I did a quick exercise with my intro IR class yesterday that reinforced a lesson on the meaning of politics and its distributive implications, showed them how decision rules matter, and served as a jumping off point for a discussion about Mueller’s arguments about the overblown nature of the terrorist threat. The exercise is very simple, and only takes about five-ten minutes.

I split students into groups of four and gave them one of the following two prompts:

Prompt One

The magic genie of Governlandia is willing to grant you one wish!  Good for you.  Unfortunately, this wish is somewhat restricted—there’s no wishing for more wishes, for one.  In fact, the only thing she’s willing to let you wish for is to permanently cure a single ailment for the world.  Here are the ailments you are allowed to cure:

Terrorism (ends all terrorist attacks permanently)

Cancer (people can still get cancer, but there is a complete and effective cure)

Bumper Cars (deaths by auto accident become a thing of the past—impacts cause no damage)

Global Warming (the temperature will be regulated to prevent largescale climate change)

Nuclear Weapons (all weapons will be permanently disabled, including new ones built)

Bring one extinct animal back to life (T-Rex, dodo’s, wooly mammouths, whatever)

 Prompt 2

The magic genie of Governlandia has granted you one wish—a gift of 100 BILLION dollars.  Good for you.  Unfortunatley, this gift is somewhat restricted—you can only spend it on a handful of things, none of them for your own selfish gain.  Scientists estimate that investing the entire $100 billion in any one area will completely solve that problem; anything less, and the problem will continue.  However, you may distribute the money however you see fit.

Eradicate Terrorism

Universal, unlimited health care

Make Roads Completely Safe

Stop Global Warming

Destroy all Nuclear Weapons

Preserve all Existing Species from Extinction

Groups did not know that there were two different prompts.  When they had made their decision, they posted them on the board, and we discussed why they came to the conclusion they did.

I used this to note a few things.  First, no one gave any attention to the animal rights issues, which led to a discussion about the value of human v. animal life and how some issues can be seen as ‘luxury’ issues. Second, the method of decision making mattered: groups that were allowed to divy up money did so, but had a less intense discussion than those that had to choose only one policy area.  All the groups prioritized health care issues, and we discussed the criteria they use to evaluate the use of funds.  This led us to revisit the definition of politics as ‘who gets what, when, and how’ and segued into a discussion of Mueller’s work on whether or not terrorism is a threat and how people react to it.

Basically this was a neat little 5 minute activity that took no time at all to whip up and explain, but generated numerous discussion points for the remainder of the class.  If you try it out, let me know how it goes!

20 Minute Interest Groups

Interest Groups and the Bureaucracy are in a constant battle for my least favorite material to teach in my intro US course.  They are just not as sexy as elections and the media or even the judiciary, and every time I get to this part of the course, I want to throw everything out the window and rebuild the course from the ground up just for the chance to add some excitement.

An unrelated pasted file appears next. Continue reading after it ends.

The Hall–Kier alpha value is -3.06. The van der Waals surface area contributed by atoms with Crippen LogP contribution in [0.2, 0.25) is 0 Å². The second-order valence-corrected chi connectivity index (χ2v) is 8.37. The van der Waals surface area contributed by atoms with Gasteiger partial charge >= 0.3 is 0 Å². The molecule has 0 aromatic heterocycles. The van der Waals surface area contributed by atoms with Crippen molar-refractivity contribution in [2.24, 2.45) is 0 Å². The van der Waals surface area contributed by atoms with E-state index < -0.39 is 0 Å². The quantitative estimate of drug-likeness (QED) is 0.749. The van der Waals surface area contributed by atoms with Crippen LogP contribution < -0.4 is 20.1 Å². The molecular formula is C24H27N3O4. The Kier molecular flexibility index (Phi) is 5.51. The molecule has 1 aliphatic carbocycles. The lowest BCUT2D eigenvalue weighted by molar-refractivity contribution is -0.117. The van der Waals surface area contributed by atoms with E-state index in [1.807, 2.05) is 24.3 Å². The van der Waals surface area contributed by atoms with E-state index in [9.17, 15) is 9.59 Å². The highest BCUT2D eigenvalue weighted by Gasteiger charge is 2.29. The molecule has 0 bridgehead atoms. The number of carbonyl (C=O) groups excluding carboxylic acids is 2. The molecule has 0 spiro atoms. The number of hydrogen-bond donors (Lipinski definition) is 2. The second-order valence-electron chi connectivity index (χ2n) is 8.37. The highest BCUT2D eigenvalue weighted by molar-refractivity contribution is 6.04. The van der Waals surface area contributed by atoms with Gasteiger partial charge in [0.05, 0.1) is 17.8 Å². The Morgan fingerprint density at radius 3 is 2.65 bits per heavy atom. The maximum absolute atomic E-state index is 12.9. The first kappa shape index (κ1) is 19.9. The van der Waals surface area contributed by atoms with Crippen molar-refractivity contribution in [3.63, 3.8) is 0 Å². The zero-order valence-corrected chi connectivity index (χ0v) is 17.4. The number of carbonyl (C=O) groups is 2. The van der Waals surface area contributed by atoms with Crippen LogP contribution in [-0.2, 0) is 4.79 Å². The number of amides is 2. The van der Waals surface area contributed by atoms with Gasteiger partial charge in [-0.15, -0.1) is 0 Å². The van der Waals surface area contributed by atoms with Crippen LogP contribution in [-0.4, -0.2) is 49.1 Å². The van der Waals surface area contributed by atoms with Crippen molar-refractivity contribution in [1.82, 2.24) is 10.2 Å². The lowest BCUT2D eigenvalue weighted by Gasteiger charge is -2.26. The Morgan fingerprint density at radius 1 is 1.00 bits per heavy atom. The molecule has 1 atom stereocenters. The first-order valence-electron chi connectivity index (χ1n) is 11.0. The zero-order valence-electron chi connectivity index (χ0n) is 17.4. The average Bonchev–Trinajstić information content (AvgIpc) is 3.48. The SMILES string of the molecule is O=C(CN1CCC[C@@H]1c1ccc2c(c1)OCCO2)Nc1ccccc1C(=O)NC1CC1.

For now, however, I try to alleviate this particular instinct with simulations.  Here’s one on interest groups that I’ve found effective for starting off the class and getting students to understand the role and strategies of interest groups without having to lecture.

This sim comes to us courtesy of WW Norton, who do not require use of their textbook to use the resources on their site.  The Interactive Politics Simulation: Interest Groups puts students in the role of either an environmental group or a drug company and gives them a budget of $200k to spend on various strategies for influencing an evenly matched legislature to vote in your favor.  You can hire a lobbyist, donate to committee chairs, party leadership, or friends or enemies of your cause; alternatives include preparing a supreme court brief, recruiting members, or having a press conference.  Some strategies work in either case–hiring a lobbyist is always a good idea–while others work only for one group or the other, such as a press conference, which only helps the environmental group.

I usually do this at the start of the lesson, but have with success used it in the middle or end of the lesson, depending on when it makes sense to talk about interest group tactics. I let the class pick a role as a group, and then divide them into small groups to discuss how they would spend the money (5 minutes).  Proposals are put on the board and discussion ensues as to the merits of different strategies (5 minutes).  Once we decide on an overall class strategy, I enter in their choices and we discuss how they did (5 minutes).  Then we debrief, and they take notes on the different strategies interest groups use to affect policy (5 minutes). Mission accomplished, sans lecture!

The students seem to like it.  The last time I used this, one student passionately argued against  a press conference for the drug company, but was outvoted by students who thought that spending the most money possible was a good idea. His exultation when they lost votes was fun to watch, and it led to a neat discussion about quality v. quantity.

Are there other ideas out there for making bureaucracy and/or interest groups more exciting?